- Who Does What
- Money management takes time, energy, knowledge, and wisdom. One of the common complaints about the modern family is the burden of so many responsibilities and commitments. This makes its way into the home as couples are forced to decide who will take care of the different tasks related to personal finances.
- Take out a blank piece of paper and list all of the the jobs related to personal finances (balancing the check book, transferring funds, paying bills, researching retirement options, making investment decisions)
- Make a copy of that list and have each spouse write one of the following phrases by each tasks: (a) I enjoy that, (b) I’m willing to do that, (c) Kill me now
- Compare your lists. Assign responsibilities first according to the task you each enjoy. Next, assign responsibilities by rotating every other task in the “willing to do that” list. Then finally, if both of you would rather be shot than do the same task, consider (a) outsourcing it if possible, (b) splitting the responsibility 50/50, or (c) assigning the task to one partner and the other will assume another household responsibility that the other hates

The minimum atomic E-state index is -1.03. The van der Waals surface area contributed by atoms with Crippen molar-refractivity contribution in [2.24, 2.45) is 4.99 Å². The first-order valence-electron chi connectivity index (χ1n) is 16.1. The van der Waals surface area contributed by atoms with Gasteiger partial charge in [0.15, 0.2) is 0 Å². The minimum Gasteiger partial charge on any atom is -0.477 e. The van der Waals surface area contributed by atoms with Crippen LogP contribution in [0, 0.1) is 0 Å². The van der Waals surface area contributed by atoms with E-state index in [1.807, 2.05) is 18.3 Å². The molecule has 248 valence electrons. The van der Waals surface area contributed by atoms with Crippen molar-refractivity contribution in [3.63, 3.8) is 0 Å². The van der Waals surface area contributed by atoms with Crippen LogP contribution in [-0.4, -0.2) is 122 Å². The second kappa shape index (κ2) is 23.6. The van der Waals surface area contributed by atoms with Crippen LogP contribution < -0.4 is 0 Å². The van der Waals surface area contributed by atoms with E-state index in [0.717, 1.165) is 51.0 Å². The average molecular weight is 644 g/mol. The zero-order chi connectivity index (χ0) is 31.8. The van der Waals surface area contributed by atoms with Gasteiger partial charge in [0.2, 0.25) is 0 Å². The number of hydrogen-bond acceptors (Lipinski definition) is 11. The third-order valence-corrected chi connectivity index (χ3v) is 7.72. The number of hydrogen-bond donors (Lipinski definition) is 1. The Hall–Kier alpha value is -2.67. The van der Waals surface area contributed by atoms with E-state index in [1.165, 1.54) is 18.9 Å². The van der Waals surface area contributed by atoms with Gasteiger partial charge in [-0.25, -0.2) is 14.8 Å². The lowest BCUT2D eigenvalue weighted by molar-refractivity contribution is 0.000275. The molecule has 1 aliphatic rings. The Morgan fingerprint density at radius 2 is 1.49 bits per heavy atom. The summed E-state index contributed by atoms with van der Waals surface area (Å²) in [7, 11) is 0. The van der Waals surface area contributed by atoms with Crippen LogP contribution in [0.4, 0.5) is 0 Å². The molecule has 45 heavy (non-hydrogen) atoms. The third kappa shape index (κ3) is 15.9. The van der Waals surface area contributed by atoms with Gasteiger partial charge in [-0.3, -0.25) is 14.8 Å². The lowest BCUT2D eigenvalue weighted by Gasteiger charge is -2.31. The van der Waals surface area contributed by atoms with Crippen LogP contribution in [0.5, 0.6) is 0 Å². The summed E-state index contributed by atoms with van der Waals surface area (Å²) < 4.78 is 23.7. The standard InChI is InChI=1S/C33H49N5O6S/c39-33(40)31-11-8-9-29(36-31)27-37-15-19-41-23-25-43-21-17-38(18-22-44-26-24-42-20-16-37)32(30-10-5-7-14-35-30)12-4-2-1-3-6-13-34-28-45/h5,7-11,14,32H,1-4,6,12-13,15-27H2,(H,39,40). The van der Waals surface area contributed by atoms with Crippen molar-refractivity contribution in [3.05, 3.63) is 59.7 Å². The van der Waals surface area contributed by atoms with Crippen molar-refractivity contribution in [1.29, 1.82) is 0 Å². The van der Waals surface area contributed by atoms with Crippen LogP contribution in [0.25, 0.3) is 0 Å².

- Enjoy money! Research indicates that spending money on new experiences produces longer-lasting satisfaction than spending money on material possessions. Experiences bring us happiness not only when we’re experiencing them, but also whenever we reflect back on them as memories.
- Each person should have some financial freedom. Decide on an “allowance” that each person receives in cash and is theirs to do with as they please.
Scriptures of Encouragement
- Proverbs 10:4 A slack hand causes poverty, but the hand of the diligent makes rich.
- Luke 14:28 For which of you, desiring to build a tower, does not first sit down and count the cost, whether he has enough to complete it?
- 1 Timothy 5:8 But if anyone does not provide for his relatives, and especially for members of his household, he has denied the faith and is worse than an unbeliever.
- Proverbs 3:9 Honor the Lord with your wealth and with the firstfruits of all your produce;
- Proverbs 22:7 The rich rules over the poor, and the borrower is the slave of the lender.
- James 1:5 If any of you lacks wisdom, he should ask God, who gives generously to all without finding fault, and it will be given to him.
- Proverbs 16:3 Commit to the Lord whatever you do, and your plans will succeed.